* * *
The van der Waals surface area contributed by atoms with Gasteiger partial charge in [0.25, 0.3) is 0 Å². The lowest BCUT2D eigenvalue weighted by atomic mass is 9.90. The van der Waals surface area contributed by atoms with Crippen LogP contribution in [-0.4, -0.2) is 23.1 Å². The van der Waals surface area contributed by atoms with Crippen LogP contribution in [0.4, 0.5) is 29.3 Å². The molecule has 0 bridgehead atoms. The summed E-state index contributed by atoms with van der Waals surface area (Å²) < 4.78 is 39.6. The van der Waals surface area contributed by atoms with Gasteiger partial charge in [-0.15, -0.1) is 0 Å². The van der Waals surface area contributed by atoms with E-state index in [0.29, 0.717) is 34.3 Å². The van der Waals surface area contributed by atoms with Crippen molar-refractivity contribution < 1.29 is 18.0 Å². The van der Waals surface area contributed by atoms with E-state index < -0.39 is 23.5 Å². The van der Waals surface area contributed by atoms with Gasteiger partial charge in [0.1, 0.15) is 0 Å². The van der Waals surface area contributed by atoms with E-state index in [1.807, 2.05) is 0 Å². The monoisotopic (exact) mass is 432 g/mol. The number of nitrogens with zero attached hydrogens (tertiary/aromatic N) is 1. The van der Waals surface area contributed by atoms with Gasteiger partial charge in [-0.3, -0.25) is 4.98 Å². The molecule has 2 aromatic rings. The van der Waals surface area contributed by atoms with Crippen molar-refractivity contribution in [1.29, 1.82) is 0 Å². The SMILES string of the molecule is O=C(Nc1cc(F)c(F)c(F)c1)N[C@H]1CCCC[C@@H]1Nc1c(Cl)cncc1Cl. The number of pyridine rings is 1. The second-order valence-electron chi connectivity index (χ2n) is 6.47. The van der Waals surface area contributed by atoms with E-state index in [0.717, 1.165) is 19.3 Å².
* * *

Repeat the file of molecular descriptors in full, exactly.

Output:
The van der Waals surface area contributed by atoms with Gasteiger partial charge in [0.25, 0.3) is 0 Å². The lowest BCUT2D eigenvalue weighted by atomic mass is 9.90. The van der Waals surface area contributed by atoms with Crippen LogP contribution in [-0.4, -0.2) is 23.1 Å². The van der Waals surface area contributed by atoms with Crippen LogP contribution in [0.4, 0.5) is 29.3 Å². The molecule has 0 bridgehead atoms. The summed E-state index contributed by atoms with van der Waals surface area (Å²) < 4.78 is 39.6. The van der Waals surface area contributed by atoms with Gasteiger partial charge in [-0.15, -0.1) is 0 Å². The van der Waals surface area contributed by atoms with E-state index in [0.29, 0.717) is 34.3 Å². The van der Waals surface area contributed by atoms with Crippen molar-refractivity contribution < 1.29 is 18.0 Å². The van der Waals surface area contributed by atoms with E-state index < -0.39 is 23.5 Å². The van der Waals surface area contributed by atoms with Gasteiger partial charge in [0.1, 0.15) is 0 Å². The van der Waals surface area contributed by atoms with E-state index in [1.807, 2.05) is 0 Å². The monoisotopic (exact) mass is 432 g/mol. The number of nitrogens with zero attached hydrogens (tertiary/aromatic N) is 1. The van der Waals surface area contributed by atoms with Gasteiger partial charge in [-0.3, -0.25) is 4.98 Å². The molecule has 2 aromatic rings. The van der Waals surface area contributed by atoms with Crippen molar-refractivity contribution in [1.29, 1.82) is 0 Å². The SMILES string of the molecule is O=C(Nc1cc(F)c(F)c(F)c1)N[C@H]1CCCC[C@@H]1Nc1c(Cl)cncc1Cl. The number of pyridine rings is 1. The second-order valence-electron chi connectivity index (χ2n) is 6.47. The van der Waals surface area contributed by atoms with E-state index in [0.717, 1.165) is 19.3 Å².